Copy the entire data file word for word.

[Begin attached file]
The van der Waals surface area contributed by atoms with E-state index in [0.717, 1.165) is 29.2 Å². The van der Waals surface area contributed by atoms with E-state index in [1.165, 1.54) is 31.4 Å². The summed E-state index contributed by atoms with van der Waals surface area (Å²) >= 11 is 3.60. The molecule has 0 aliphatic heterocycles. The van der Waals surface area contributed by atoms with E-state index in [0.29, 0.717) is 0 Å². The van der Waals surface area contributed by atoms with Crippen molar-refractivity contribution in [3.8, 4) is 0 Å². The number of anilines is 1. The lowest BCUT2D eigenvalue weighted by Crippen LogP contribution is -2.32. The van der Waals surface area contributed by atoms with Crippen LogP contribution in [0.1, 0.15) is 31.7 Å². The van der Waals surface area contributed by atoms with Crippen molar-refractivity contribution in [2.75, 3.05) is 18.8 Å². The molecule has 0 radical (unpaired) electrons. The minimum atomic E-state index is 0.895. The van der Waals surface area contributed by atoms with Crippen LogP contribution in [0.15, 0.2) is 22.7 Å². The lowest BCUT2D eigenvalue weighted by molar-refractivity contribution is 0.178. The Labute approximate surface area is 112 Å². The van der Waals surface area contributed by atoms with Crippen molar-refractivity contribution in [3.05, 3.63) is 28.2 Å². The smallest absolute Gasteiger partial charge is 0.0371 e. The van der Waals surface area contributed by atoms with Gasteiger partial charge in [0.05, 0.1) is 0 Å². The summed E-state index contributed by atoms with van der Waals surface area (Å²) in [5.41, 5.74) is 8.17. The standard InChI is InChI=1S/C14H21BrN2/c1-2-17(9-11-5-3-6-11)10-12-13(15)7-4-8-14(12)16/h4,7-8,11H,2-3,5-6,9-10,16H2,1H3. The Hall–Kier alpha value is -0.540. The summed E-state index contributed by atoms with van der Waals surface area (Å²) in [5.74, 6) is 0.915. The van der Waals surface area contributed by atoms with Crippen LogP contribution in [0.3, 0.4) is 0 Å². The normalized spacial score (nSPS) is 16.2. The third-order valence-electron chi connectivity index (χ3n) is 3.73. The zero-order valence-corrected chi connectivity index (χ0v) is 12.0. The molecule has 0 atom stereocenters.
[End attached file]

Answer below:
The van der Waals surface area contributed by atoms with E-state index in [0.717, 1.165) is 29.2 Å². The van der Waals surface area contributed by atoms with E-state index in [1.165, 1.54) is 31.4 Å². The summed E-state index contributed by atoms with van der Waals surface area (Å²) >= 11 is 3.60. The molecule has 0 aliphatic heterocycles. The van der Waals surface area contributed by atoms with E-state index in [0.29, 0.717) is 0 Å². The van der Waals surface area contributed by atoms with Crippen molar-refractivity contribution in [3.8, 4) is 0 Å². The number of anilines is 1. The lowest BCUT2D eigenvalue weighted by Crippen LogP contribution is -2.32. The van der Waals surface area contributed by atoms with Crippen LogP contribution in [0.1, 0.15) is 31.7 Å². The van der Waals surface area contributed by atoms with Crippen molar-refractivity contribution in [2.75, 3.05) is 18.8 Å². The molecule has 0 radical (unpaired) electrons. The minimum atomic E-state index is 0.895. The van der Waals surface area contributed by atoms with Crippen LogP contribution in [0.15, 0.2) is 22.7 Å². The lowest BCUT2D eigenvalue weighted by molar-refractivity contribution is 0.178. The Labute approximate surface area is 112 Å². The van der Waals surface area contributed by atoms with Crippen molar-refractivity contribution in [3.05, 3.63) is 28.2 Å². The smallest absolute Gasteiger partial charge is 0.0371 e. The van der Waals surface area contributed by atoms with Gasteiger partial charge in [0.05, 0.1) is 0 Å². The summed E-state index contributed by atoms with van der Waals surface area (Å²) in [5.41, 5.74) is 8.17. The standard InChI is InChI=1S/C14H21BrN2/c1-2-17(9-11-5-3-6-11)10-12-13(15)7-4-8-14(12)16/h4,7-8,11H,2-3,5-6,9-10,16H2,1H3. The Hall–Kier alpha value is -0.540. The summed E-state index contributed by atoms with van der Waals surface area (Å²) in [5.74, 6) is 0.915. The van der Waals surface area contributed by atoms with Crippen LogP contribution in [0.3, 0.4) is 0 Å². The normalized spacial score (nSPS) is 16.2. The third-order valence-electron chi connectivity index (χ3n) is 3.73. The zero-order valence-corrected chi connectivity index (χ0v) is 12.0. The molecule has 0 atom stereocenters.